Notes on some frequently-used ingredients and where to find them.
A sun-dried, flavorful, somewhat spicy crushed red pepper from Turkey and Syria. In New York, we used to buy it at Kalustyans or the spice shop under one of our favorite restaurants. In the Bay Area, we've found it at a Middle Eastern specialty shop, and of course, there's always Amazon. The best thing about Aleppo is that unlike a chile, it doesn't need to be cooked, so you can add it right before serving if something you're making ever needs a last-minute hotness adjustment. And, it keeps (in the fridge) for up to about a year without losing much flavor.
Try Eden Organic if you're looking for low sodium or BPA-free cans or just particularly good beans. Certainly pricier than the supermarket variety, but if you soak your own dried beans every now and then, the cost balances out and your overall deliciousness quotient doubles.
We often have a carton of chicken or veggie broth on hand for risottos, sauces, or just adding a splash of liquid to create a little steam for sauteed veggies. Most supermarket brands (as well as a surprising number of organic brands touting themselves as uber-natural) have a mile long ingredient list that include things like MSG (and/or autolyzed yeast or maltodextrin, which are basically the same thing), added sugar or high fructose corn syrup, and a ton of salt. We read a depressing number of cans and cartons before finding Imagine, which has low sodium versions of both chicken and veggie broth, a set of ingredients that actually sound like food, and a good flavor that adds some depth to whatever you cook with it.
Our milk, cream, butter, and often cheese now come from local, pastured cows. (As Pollan notes, "you are what what you eat eats too," which takes a moment to parse but ultimately makes quite a bit of sense.) Worth seeking out, both for health reasons and for taste.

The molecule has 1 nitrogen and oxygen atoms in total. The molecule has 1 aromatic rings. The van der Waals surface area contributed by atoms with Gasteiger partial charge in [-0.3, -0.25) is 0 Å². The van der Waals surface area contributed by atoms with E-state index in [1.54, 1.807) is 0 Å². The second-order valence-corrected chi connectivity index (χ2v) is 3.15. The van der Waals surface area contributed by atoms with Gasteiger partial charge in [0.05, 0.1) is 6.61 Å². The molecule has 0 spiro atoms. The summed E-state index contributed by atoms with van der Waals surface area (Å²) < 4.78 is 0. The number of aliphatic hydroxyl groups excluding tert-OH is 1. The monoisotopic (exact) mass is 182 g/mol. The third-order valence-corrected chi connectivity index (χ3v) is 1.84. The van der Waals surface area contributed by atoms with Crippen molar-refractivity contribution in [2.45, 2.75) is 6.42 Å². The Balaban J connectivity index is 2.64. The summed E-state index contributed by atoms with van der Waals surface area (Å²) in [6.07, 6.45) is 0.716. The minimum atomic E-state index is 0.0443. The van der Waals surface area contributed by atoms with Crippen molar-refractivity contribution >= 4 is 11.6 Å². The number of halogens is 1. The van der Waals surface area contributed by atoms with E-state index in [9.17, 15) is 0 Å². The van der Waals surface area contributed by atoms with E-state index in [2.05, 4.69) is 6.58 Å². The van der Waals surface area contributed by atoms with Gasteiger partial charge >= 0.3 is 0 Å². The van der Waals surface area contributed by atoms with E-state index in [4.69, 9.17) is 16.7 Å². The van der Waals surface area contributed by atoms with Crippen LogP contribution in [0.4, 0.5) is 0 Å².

Eschew the supermarket brands and anything plastered with health claims (Farmer-Dan-the-Family-Man's omega 3 cage free all vegetarian feed super duper ecstatically happy chickens are probably stuffed in a dark overcrowded box eating things they didn't evolve to eat just like any other chicken from an industrial farming operation), and just look for the word "pastured." See this post for more, but the long and short of it is that local, pastured chicken eggs actually tend to be more healthy (e.g., they have less cholesterol than industrial chicken eggs, because of what the chickens are eating) and less unhealthy (e.g., they're less likely to get you sick). Yes, they're more expensive, but after learning more than I wanted to on this topic, I've just adjusted my sense of what an egg costs, because I'm not sure a real egg and an industrial egg even belong in the same food group.
Forbidden Rice (Black Rice)
A Chinese rice with a black hull and wonderful nutty flavor that shades anything cooked with it a deep purple hue. Forbidden rice is inevitably moister and nuttier than brown rice and cooks in far less time (15-20 minutes), yet it's unpolished and has all the nutritional heft and whole foodiness of brown rice.
A sweet red crushed pepper from Spain, available at Spanish food stores, like The Spanish Table, or online. This site is a lovely reference for different varieties of peppers.
We use Extra Virgin olive oil for just about everything. But, it turns out that out a ridiculous number of major brand olive oils are not actually extra-virgin as claimed...you can look up your favorite on p. 10 of this report from UC Davis to see whether to stick with it or switch brands. Costco's Kirkland organic olive oil was one that made the cut, or try going local if you live near olive growers and want to take the opportunity to support small farms.
Most of the produce we get is local and organic, and comes from either our CSA box (from Del Rio Botanical) or from the Sacramento Co-op . We first started buying local and organic produce because it's healthier, but now we're just obsessed with the taste.